Fire officials from the Alaska Fire Department visited the communities of Venetia and Fort Yukon Thursday, July 7 to provide updates on local fire activity and discuss strategies and tactics used during a year of intense fire with record lightning.
Acting Upper Yukon Zone Fire Management Officer Dustin Widmer traveled to Venetia Thursday to meet in person with First Chief Paul Tritt and his staff. As a former firefighter with the BLM AFS North Star Fire Crew, First Chief Tritt has seen some of the challenges of controlling wildfires in Alaska.
After a brief briefing on the statewide fires, discussions focused on more than 50 active fires spread across the Upper Yukon area and specifically the three manned fires on Venetie Tribal Lands burning in areas benefiting complete protection in northeast Alaska.
Alaska is known as a land of extremes and the Yukon Plains, a low-lying area centered on the confluence of the Yukon, Porcupine and Teedriinjik (Chandalar) rivers, where some of these fires are burning, are a perfect example. This is where fire season lingers in the summer long after other parts of the state. Straddling the Arctic Circle, Fort Yukon can experience -70 degrees in winter and 90 degrees in summer.
“Decades of total suppression on tribal lands south of the Veneto, and the absence of recent fires have made containing and stopping new beginnings much more difficult,” Dustin Widmer told many people who are stopped to talk to those responsible for the fires that day.
As severe thunderstorms developed daily in northern Alaska, firefighters and the logistics supply lines that provide them with the resources they need stretched.
As of July 13, there were 264 active fires in Alaska. There are six fire complexes and 17 additional personnel fires. So far this season, 516 fires have burned 2.8 million acres. After experiencing prolonged dry conditions across the state in May and June, July ushered in a new challenge: lightning. Interior and Northeast Alaska saw 11 straight days of red flag warnings due to heavy lightning. There were 67,000 recorded lightning strikes statewide during this period. This produced 85 new fires in central Alaska alone, which was a source of competition for firefighting resources.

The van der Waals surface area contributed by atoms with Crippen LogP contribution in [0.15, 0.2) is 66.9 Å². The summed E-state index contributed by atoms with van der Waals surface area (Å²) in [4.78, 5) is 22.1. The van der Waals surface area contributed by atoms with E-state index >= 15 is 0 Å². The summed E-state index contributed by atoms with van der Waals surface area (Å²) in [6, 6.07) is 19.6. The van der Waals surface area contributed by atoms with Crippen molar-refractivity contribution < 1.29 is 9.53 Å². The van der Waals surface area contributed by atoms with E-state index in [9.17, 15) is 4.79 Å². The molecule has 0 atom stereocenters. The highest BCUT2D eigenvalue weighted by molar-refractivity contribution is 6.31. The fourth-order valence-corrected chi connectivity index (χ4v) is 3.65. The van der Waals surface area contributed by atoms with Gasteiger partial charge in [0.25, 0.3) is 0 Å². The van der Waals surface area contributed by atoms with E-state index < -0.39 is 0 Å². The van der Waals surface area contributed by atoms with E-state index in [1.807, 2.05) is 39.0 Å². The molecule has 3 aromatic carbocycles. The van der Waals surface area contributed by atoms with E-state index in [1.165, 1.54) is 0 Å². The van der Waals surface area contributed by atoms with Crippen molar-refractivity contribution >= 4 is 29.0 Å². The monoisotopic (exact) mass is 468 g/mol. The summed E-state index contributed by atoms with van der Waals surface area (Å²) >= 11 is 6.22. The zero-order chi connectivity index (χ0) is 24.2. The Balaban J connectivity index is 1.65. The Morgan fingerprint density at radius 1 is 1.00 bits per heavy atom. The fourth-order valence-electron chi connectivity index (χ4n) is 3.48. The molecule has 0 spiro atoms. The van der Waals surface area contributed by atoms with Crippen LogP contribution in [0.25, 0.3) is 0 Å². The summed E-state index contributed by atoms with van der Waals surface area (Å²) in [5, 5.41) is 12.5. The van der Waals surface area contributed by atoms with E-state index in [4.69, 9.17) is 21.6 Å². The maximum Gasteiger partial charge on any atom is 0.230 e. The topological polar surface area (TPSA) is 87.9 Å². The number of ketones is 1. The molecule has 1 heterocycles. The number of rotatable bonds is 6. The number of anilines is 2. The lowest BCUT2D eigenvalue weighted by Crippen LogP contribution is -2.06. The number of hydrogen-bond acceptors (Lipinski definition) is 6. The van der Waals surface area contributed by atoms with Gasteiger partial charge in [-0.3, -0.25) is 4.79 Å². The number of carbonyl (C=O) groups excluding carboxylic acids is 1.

Wildfire managers prioritize their initial response to new fires based on predetermined options outlined in the Alaska Interagency Fire Management Plan and available firefighting resources. Although management options determine the initial response, fires are assessed as they develop and decisions about strategy and resource allocation are made based on the current situation, regardless of management option. Firefighters and public safety will always be the number one priority for wildfire response.
During a busy fire year, the remote field station of Fort Yukon becomes a bustling hub of personnel, equipment and aircraft of all shapes and sizes. Aircraft from the AFS facility in Fairbanks deliver everything from fresh food and water to hoses, pumps, fuel and clothing to Fort Yukon. Members of the Alaska Fire Cache team can then receive, store and distribute the supplies firefighters in the field need to stay operational and effective. Fort Yukon also provides a short-term muster location for firefighters moved from fire to fire where crews can grab a hot meal and board an airplane, helicopter, or sometimes boat to get to a new mission.
Widmer said after the trip it was always helpful for him to meet with Alaskans who are directly affected by the fires burning in the Upper Yukon area and the Alaska Fire Department crew members who ensure the operation of the entire system. Another visit to the Fort Yukon area is planned for this week.
Categories: AK Fire Info